In addition, over 100 countries are already free of malaria, and at least 55 are on track to reduce malaria case incidence by 75 per cent by the end of the year. For the first time in history, fewer people than ever are getting infected with malaria in Africa, and many countries around the world are focusing on elimination targets, with new regional commitments announced in the Americas, Eastern Mediterranean, Asia Pacific, and Africa.

As the world transitions to a new set of 17 Sustainable Development Goals (SDGs) recently adopted by world leaders in September – which will build on the MDGs – the Roll Back Malaria Partnership is also urging continued commitment to achieve malaria elimination by 2030 and help advance broader development efforts across sectors.

“Under the MDGs, we have seen what can be achieved when we join our efforts and come together in a coordinated fashion,” said Hervé Verhoosel, representative of the Roll Back Malaria Partnership Secretariat in New York.

“As we set our sights on elimination, we stand to avert nearly 3 billion cases of infection and generate some $4 trillion in additional economic output over the next 15 years. But we must ensure political commitment and predictable financial resources necessary to carry us over the finish line,” he underlined.

Ministry of Health launches Comprehensive Malaria Elimination Strategy, together with World Health Organization and Roll Back Malaria Partnership’s Global Framework to Achieve 2030 Targets

Brasilia, November 10th: In an event hosted by the Ministry of Health, leaders and technical experts from across Brazil are meeting today to launch the county’s National Malaria Elimination Strategy to achieve a malaria- free Brazil by 2030. Building on progress made in recent years under the global Millennium Development Goals (MDGs), Brazil was named the 2015 Malaria Champion of the Americas by the Pan-American Health Organization last week and joins other countries in the region that are accelerating progress against the disease.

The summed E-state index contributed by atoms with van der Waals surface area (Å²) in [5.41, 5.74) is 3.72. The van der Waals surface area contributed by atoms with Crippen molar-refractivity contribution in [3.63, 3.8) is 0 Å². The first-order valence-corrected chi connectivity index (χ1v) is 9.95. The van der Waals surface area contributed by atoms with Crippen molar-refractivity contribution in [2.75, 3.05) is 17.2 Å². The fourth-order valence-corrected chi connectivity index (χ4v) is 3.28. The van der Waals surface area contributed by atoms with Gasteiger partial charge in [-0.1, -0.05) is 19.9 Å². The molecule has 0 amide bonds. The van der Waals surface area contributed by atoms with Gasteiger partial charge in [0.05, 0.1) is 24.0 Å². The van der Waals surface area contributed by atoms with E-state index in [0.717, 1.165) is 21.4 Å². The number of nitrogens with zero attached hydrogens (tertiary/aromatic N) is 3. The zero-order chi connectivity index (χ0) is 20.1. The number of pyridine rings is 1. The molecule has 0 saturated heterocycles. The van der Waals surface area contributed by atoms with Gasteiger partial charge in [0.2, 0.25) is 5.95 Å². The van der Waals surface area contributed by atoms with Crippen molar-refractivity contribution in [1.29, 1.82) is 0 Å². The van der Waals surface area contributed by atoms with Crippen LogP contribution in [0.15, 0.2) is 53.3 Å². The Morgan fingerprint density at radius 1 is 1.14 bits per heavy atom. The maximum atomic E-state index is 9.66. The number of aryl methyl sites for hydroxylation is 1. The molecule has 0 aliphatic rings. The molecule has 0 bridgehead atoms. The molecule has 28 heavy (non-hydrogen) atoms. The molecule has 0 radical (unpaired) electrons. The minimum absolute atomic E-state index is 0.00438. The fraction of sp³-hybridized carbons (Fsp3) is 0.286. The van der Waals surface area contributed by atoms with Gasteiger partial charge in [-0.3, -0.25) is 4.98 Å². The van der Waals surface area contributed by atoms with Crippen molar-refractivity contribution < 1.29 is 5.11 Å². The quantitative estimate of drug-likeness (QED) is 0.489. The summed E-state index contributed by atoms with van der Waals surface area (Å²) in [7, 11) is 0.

“Brazil is presenting a decrease in malaria cases every year as a result of the joint effort of municipalities, states and the Ministry of Health, and in 2014 the lowest number of cases over the last 35 years was recorded,” said Dr Antônio Carlos Figueiredo Nardi, Health Surveillance Secretary at the Ministry of Health.

Brazil’s National Malaria Elimination Strategy is informed by the World Health Organization’s (WHO) Global Technical Strategy for Malaria 2016-2030 (GTS) and the Roll Back Malaria (RBM) Partnership’s Action and Investment to defeat Malaria 2016-2030 (AIM) - for a malaria-free world, both of which were launched in Portuguese during the Ministerial meeting in Brasilia.

Read the full press release here:
[in English]
[in Portuguese]

Transition Support
A new Transition Support Team has been convened by Malaria No More UK in November 2015, to provide additional project management support to the Transition Oversight Committee. They will act as a central point of contact for the Transition over the coming months, providing Transition Management Support to the TOC and, if required, in transitioning to the incoming Board.

This small Transition Support Team is comprised of targeted programme and change management experts, led by Jonah Grunsell from Headadvisory Consulting based in the UK. They have extensive experience in leading transformational change programmes in the public and third sectors. Ian Boulton (TropMed Pharma Consulting) will also bring his insight and expertise from fifteen years of involvement with the fight against malaria and RBM to the team. They can be contacted at

The Restructuring Q&A has not been fully updated, but further information on the Restructuring Process is now available here.